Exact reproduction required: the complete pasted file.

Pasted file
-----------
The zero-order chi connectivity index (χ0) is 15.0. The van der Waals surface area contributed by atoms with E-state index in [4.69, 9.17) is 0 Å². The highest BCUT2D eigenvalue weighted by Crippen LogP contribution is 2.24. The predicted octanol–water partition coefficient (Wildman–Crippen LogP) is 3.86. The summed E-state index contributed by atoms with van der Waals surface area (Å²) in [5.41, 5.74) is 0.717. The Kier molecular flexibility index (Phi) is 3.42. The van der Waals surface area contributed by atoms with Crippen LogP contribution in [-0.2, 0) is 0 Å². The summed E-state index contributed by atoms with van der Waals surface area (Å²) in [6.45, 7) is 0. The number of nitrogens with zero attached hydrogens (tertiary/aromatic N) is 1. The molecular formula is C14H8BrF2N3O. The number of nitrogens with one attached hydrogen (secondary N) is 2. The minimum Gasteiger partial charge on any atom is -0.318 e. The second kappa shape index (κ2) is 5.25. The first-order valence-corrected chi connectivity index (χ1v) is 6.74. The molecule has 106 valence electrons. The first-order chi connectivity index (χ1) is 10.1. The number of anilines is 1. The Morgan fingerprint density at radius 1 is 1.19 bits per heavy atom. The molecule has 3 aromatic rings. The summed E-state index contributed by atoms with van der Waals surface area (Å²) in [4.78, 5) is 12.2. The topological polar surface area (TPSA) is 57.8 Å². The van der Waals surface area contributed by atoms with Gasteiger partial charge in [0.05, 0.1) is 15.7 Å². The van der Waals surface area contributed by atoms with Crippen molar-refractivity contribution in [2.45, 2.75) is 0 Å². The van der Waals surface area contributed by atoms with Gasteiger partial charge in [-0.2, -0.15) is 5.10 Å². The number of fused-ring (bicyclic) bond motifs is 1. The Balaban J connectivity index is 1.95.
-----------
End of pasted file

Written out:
The zero-order chi connectivity index (χ0) is 15.0. The van der Waals surface area contributed by atoms with E-state index in [4.69, 9.17) is 0 Å². The highest BCUT2D eigenvalue weighted by Crippen LogP contribution is 2.24. The predicted octanol–water partition coefficient (Wildman–Crippen LogP) is 3.86. The summed E-state index contributed by atoms with van der Waals surface area (Å²) in [5.41, 5.74) is 0.717. The Kier molecular flexibility index (Phi) is 3.42. The van der Waals surface area contributed by atoms with Crippen LogP contribution in [-0.2, 0) is 0 Å². The summed E-state index contributed by atoms with van der Waals surface area (Å²) in [6.45, 7) is 0. The number of nitrogens with zero attached hydrogens (tertiary/aromatic N) is 1. The molecular formula is C14H8BrF2N3O. The number of nitrogens with one attached hydrogen (secondary N) is 2. The minimum Gasteiger partial charge on any atom is -0.318 e. The second kappa shape index (κ2) is 5.25. The first-order valence-corrected chi connectivity index (χ1v) is 6.74. The molecule has 106 valence electrons. The first-order chi connectivity index (χ1) is 10.1. The number of anilines is 1. The Morgan fingerprint density at radius 1 is 1.19 bits per heavy atom. The molecule has 3 aromatic rings. The summed E-state index contributed by atoms with van der Waals surface area (Å²) in [4.78, 5) is 12.2. The topological polar surface area (TPSA) is 57.8 Å². The van der Waals surface area contributed by atoms with Gasteiger partial charge in [0.05, 0.1) is 15.7 Å². The van der Waals surface area contributed by atoms with Crippen molar-refractivity contribution in [2.45, 2.75) is 0 Å². The van der Waals surface area contributed by atoms with Gasteiger partial charge in [-0.2, -0.15) is 5.10 Å². The number of fused-ring (bicyclic) bond motifs is 1. The Balaban J connectivity index is 1.95.